INTERVIEW WITH CHRISTINE LOUISE HOHLBAUM
Author, Diary of A Mother: Parenting Stories And Other Stuff
You may read the review of the book
Is a book always as good as its author? Is it always
a mirror of its author's intellectual and
psychological make-up and behavioural thrust?
It would be a mistake to confuse the author with the characters that she is trying to portray. The subject matter that one chooses and the decision one makes as an author to portray the characters in one way or another is an academic decision, not necessarily a personal one. Whether a book is good or not depends on the reader and her assessment of the subject matter, not the author’s assessment. I would not agree that a book always reflects the author’s personal beliefs. Stephen King, for instance, is a normal family man who lives in Maine. The characters he chooses to portray are oftentimes off-the-wall paranormal figures. I don’t think he, his friends, or his family are that way. If they were, I certainly wouldn’t want to be invited over for a turkey dinner!
Can you suggest an alternative title for your book?
An alternative title might be something like Confessions of a Mother: The Good, The Bad, The Best!
How has your book been performing in the market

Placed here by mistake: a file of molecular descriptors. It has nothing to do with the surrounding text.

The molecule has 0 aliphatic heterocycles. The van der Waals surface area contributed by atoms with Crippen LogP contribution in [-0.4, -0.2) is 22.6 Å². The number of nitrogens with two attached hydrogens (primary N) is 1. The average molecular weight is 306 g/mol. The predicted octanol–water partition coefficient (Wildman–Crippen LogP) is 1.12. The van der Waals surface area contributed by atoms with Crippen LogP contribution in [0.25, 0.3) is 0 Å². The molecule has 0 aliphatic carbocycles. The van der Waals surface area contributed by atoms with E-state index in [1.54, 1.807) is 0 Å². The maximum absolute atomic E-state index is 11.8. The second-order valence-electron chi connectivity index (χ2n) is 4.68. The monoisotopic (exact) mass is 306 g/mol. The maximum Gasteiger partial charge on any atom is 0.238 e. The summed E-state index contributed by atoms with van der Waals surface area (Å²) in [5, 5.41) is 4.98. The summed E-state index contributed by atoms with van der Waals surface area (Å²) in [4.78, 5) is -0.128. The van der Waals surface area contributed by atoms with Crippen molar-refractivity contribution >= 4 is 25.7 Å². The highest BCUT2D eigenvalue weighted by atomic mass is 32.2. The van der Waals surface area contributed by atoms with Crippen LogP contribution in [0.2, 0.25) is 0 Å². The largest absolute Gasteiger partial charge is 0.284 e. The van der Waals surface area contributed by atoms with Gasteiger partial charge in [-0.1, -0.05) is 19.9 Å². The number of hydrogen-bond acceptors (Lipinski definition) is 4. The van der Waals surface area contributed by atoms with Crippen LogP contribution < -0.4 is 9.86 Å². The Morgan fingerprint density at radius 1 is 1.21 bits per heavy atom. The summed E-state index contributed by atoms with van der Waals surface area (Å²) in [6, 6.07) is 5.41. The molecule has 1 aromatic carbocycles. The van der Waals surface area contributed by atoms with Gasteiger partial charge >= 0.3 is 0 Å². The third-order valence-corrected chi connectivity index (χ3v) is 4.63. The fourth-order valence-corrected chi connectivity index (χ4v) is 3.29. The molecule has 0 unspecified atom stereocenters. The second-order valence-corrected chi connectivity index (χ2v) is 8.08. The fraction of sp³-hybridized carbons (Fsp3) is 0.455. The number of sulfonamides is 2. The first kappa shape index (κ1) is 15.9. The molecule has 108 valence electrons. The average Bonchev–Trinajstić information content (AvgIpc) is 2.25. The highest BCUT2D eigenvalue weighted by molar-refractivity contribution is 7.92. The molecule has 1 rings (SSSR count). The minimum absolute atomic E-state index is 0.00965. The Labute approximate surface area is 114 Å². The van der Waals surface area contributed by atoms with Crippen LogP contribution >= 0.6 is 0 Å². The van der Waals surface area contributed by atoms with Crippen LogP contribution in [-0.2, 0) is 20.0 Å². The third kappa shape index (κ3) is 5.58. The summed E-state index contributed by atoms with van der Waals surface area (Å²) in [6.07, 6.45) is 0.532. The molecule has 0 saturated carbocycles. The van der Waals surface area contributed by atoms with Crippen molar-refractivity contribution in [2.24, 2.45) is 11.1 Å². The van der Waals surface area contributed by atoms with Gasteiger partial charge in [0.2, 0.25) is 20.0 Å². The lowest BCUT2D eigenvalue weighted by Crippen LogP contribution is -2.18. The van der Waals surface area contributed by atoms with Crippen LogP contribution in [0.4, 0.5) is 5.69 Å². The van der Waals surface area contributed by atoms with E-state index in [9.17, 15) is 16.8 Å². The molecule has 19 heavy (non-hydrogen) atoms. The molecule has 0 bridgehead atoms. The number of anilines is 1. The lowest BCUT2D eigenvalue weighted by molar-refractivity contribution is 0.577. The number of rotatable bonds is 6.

Because I live in Germany, it has been a challenge to market the book in German bookstores. I am translating it into German and have several possibilities to translate it into Japanese, Korean, and possibly Mandarin Chinese.
Do you think the image of your publisher has an
impact on your sales?
iUniverse is a very reputable publisher. Several of the 850,000 authors at iUniverse have received traditional publishing contracts for their work. Once people know about the subject matter of Diary of a Mother, a universal theme of life with children, they delve right into the book. The challenge is getting the word out there about Diary of a Mother.
What advice do you have for educated ladies who
deem it an anathema to have children?
They need to learn to let go, laugh about the things that happen, and have fun. They also need to learn to care for themselves in a way that works for everyone. The purpose behind the book was to show the metamorphosis of an Ivy League educated career woman into a stay-at-home mom and housewife. I recently held a book signing in my small Bavarian town. People laughed until they cried and applauded at the end of one of the chapters that I read aloud. My goal is to let parents know that they are not alone, to acknowledge their feelings, and to move on. That is exactly what the protagonist does at the end of the book.